An essay by Lena Bisset, as provided by Chrissa Gerard
Art by Dawn Vogel
North American Oncology Consortium
Innovation and Impact Award
Peer Review Panel: Detection, Diagnosis, and Treatment
Meeting Date: 03/19/2019–03/21/2019
Application Number: IIA201806233
Application Status: New
Principal Investigator: Jamie Minkov
Applicant Organization: Atherton University
Project Title: A Novel Treatment for Hormone-Based Cancer
Proposed Funding Period: 09/01/2019–02/29/2020
Overall Score (out of 5.0): 4.3
In this application for an Innovation and Impact Award, the Principal Investigator (PI) presents results from animal trials indicating that 2-methoxyestradiol (2ME2), a naturally occurring compound found in pregnant humans, promotes apoptosis in cancer cells, particularly in breast, ovarian, and prostate carcinoma. Under a NAOC Career Foundation Award, the PI performed in vitro and in vivo studies, establishing the biomechanisms of cell death in malignant tumors. The treatment protocol was an IV injection of a 0.02 solution of 2ME2. The data show cancer remission in 83% of mice (breast and ovarian) and 66% of canines (prostate) with no negative side effects. The PI proposes a phase 1 clinical trial of 20 men (10 case/10 control) and 20 women (10 case/10 control) with newly diagnosed stage 3 prostate or breast cancer, with future opt in for the controls. The PI hypothesizes that 2ME2 will promote cancer cell death in hormone-based cancers and plans to establish its safety and allow for phase 2 efficacy studies.
Scientist Reviewer 1: The PI has followed Institutional Review Board and NAOC protocols in assuring participant confidentiality and safety. The minimal case/control numbers are appropriate given the increasing number of patients diagnosed at stage 1 or 2. A plan for data sharing is in place.
Scientist Reviewer 2: The first round of preclinical experiments used sulfamylated variants of 2ME2. These proved unstable and ineffective, and the PI has since partnered with Daofan Pharmaceuticals. Daofan scientists have worked with the PI and Atherton colleagues to refine a stable variant, which was used in the remainder of the preclinical experiments. Daofan is an international corporation capable of producing and shipping sufficient amounts of the synthesized compound.
Consumer Reviewer: As a survivor of ovarian cancer, I appreciate the attention the PI gives to patient safety and the option for control patients to receive treatment after 6 months.
Discussion Notes: A panel member noted that Daofan’s drug development data are not publicly available and have not been verified by an independent review board. This panel member noted that prior to Daofan’s involvement, the only stable sources of 2ME2 were from pregnant women. A scientist reviewer pointed out Daofan’s accreditation with the International Council for Medical Oversight and Pharmacovigilance. The panel member voiced concern about China’s history of bribing officials and of human rights violations. These concerns were noted.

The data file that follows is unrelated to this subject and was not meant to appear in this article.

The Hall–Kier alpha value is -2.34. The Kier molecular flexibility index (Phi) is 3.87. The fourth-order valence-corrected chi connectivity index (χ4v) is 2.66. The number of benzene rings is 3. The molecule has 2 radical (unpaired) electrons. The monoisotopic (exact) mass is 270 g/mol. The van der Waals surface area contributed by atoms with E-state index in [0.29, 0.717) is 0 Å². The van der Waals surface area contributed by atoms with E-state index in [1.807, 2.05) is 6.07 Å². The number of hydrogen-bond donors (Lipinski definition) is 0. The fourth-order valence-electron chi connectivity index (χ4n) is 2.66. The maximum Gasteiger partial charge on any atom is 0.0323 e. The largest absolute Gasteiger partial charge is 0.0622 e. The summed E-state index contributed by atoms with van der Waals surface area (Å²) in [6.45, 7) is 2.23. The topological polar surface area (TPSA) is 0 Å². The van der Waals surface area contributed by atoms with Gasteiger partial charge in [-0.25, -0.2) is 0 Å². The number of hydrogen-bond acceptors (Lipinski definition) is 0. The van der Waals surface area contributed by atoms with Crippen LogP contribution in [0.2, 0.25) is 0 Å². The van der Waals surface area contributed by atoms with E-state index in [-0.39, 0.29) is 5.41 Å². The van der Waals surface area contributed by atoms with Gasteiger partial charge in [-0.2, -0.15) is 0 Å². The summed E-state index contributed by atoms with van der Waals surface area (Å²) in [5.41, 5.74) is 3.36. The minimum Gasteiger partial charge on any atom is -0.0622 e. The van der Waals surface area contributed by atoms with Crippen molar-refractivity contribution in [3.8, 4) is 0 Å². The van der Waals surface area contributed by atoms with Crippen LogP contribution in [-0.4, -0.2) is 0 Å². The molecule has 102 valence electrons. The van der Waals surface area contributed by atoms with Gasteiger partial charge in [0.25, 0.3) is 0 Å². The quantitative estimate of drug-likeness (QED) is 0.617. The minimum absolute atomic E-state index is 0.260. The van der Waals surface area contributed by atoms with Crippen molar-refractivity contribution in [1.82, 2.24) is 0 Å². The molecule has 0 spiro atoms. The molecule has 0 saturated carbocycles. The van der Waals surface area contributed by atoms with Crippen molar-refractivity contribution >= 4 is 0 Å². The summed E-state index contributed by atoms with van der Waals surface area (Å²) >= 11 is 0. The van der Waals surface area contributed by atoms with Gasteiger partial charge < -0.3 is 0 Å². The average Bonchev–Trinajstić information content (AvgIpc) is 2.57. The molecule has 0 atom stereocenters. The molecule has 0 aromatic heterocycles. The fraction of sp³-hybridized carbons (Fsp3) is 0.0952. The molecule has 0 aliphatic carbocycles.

Scientist Reviewer 1: The use of a naturally occurring compound with disease-fighting properties is highly innovative.
Scientist Reviewer 2: The novel aspect of this potential cancer treatment is the significantly decreased risk of side effects due to mimicking a substance the (female) human body already produces.
Consumer Reviewer: Nature provides the best treatments, and the PI is to be commended for pursuing this mode of treatment!
Discussion Notes: A panel member noted that using compounds harvested from living creatures as disease treatment has occurred for decades, such as Premarin (1941) and bovine insulin (1922). The panel member noted the ethical problems related to this type of drug production, which would be insupportable if in fact the compound is still being sourced from pregnant women. This concern was not considered relevant by other members of the panel.
Scientist Reviewer 1: If the phase 1 trial results support the PI’s hypothesis, the implications for hormone-based and other cancers are vast.
Scientist Reviewer 2: The PI’s entire postgraduate career has been devoted to this line of inquiry, which shows substantial promise in the treatment of advanced cancer. A successful trial could lead to a paradigm shift in the field.
Consumer Reviewer: The application’s impact statement declares the aim to “give hope to the hopeless”–this is the most worthy goal!
Discussion Notes: A panel member noted that any clinical gains would be negated by an ethical breach, including the current gap in the preclinical data. The panel member suggested the applicant resubmit the application with the complete dataset related to Daofan’s drug development processes. This issue was discussed, with the general consensus being that the application is sufficient as submitted.
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Animal Subjects Code: 10—No vertebrate animals involved
Human Subjects Code: 30—Award can be processed, human subjects involved, no human subjects concerns
Lena Bisset is a research scientist and the chair of the Detection, Diagnosis, and Treatment panel. She fondly remembers when all research was performed on male mice and nobody cared what happened to them.
Chrissa Gerard is a writer and editor based in North Carolina … for now.
Dawn Vogel writes and edits both fiction and non-fiction. Although art is not her strongest suit, she’s happy to contribute occasional art to Mad Scientist Journal. By day, she edits reports for and manages an office of historians and archaeologists. In her alleged spare time, she runs a craft business and tries to find time for writing. She lives in Seattle with her awesome husband (and fellow author), Jeremy Zimmerman, and their herd of cats. For more of Dawn’s work visit http://historythatneverwas.com/.
“2ME2” is © 2018 Chrissa Gerard
Art accompanying story is © 2018 Dawn Vogel